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Police officer facilitated versus civilian facilitated family group conferences: Does it matter who the facilitator is?

Hipple, Natalie Kroovand
June 4, 2015

Source: (2002) Dissertaion submitted in partial fulfillment of the requirements for the degree of Doctor of Philosophy in the Department of Criminal Justice, Indiana University.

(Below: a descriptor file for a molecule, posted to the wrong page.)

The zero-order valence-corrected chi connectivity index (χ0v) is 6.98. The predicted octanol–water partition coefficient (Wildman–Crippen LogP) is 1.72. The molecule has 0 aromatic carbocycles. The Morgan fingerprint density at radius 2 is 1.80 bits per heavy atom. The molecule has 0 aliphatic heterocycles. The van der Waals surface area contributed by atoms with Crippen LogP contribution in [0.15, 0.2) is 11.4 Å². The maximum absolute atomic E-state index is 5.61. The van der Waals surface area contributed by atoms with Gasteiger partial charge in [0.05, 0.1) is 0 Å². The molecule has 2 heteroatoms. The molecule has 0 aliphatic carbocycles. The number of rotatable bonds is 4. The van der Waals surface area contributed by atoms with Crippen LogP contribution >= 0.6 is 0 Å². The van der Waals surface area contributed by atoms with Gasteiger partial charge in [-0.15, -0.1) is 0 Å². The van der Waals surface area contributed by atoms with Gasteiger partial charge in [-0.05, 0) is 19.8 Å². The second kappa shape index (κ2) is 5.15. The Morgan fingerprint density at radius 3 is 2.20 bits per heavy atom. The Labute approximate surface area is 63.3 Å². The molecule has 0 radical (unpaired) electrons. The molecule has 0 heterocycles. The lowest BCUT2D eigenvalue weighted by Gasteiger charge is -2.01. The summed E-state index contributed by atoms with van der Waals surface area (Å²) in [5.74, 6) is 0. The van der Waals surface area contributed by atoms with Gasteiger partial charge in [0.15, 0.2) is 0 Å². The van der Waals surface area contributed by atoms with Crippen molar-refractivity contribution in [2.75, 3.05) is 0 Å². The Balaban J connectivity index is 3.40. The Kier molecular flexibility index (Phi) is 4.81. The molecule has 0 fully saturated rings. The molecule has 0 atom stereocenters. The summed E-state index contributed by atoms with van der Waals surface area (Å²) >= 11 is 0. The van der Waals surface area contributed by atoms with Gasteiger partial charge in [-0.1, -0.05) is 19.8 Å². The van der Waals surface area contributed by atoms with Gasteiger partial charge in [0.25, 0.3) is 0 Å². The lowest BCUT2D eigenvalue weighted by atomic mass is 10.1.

Family group conferencing is a form of restorative justice that brings together the offender and victim, along with supporters for both, to try and find a way to repair the harm done by the offender’s actions. Two dominant models of family group conferences have emerged: the Wagga model of police officer facilitated conferences and the New Zealand model of civilian facilitated conferences. While there are volumes of literature about restorative justice and family group conferencing, there is no research specifically comparing the two family group conferencing models. This research addresses this gap in the literature. Using data from the Indianapolis Restorative Justice Experiment, this research compares conferences facilitated by police officers (n = 83) to those facilitated by a civilian (n = 132) along several dimensions such as process, perceptions of fairness, reparation agreements, recidivism, and time until failure. Generally, there appeared to be no major differences between conferences based on facilitator type. Based on observations, police officers lectured offenders more during the family group conference and made more suggestions as to what should be in the reparation agreement. Interviews indicated that youths attending civilian facilitated conferences perceived the conferences and the conference coordinator to be somewhat fairer than youths who attended police officer facilitated conferences. However, none of these differences appeared to negatively affect the youth. Youths who attended police officer facilitated conferences recidivated less and “survived” longer before recidivating than youths who attended civilian facilitated conferences although these differences were not statistically significant. Theoretical and policy implications for family group conferencing programs are discussed as well as directions for future research. (author’s abstract)


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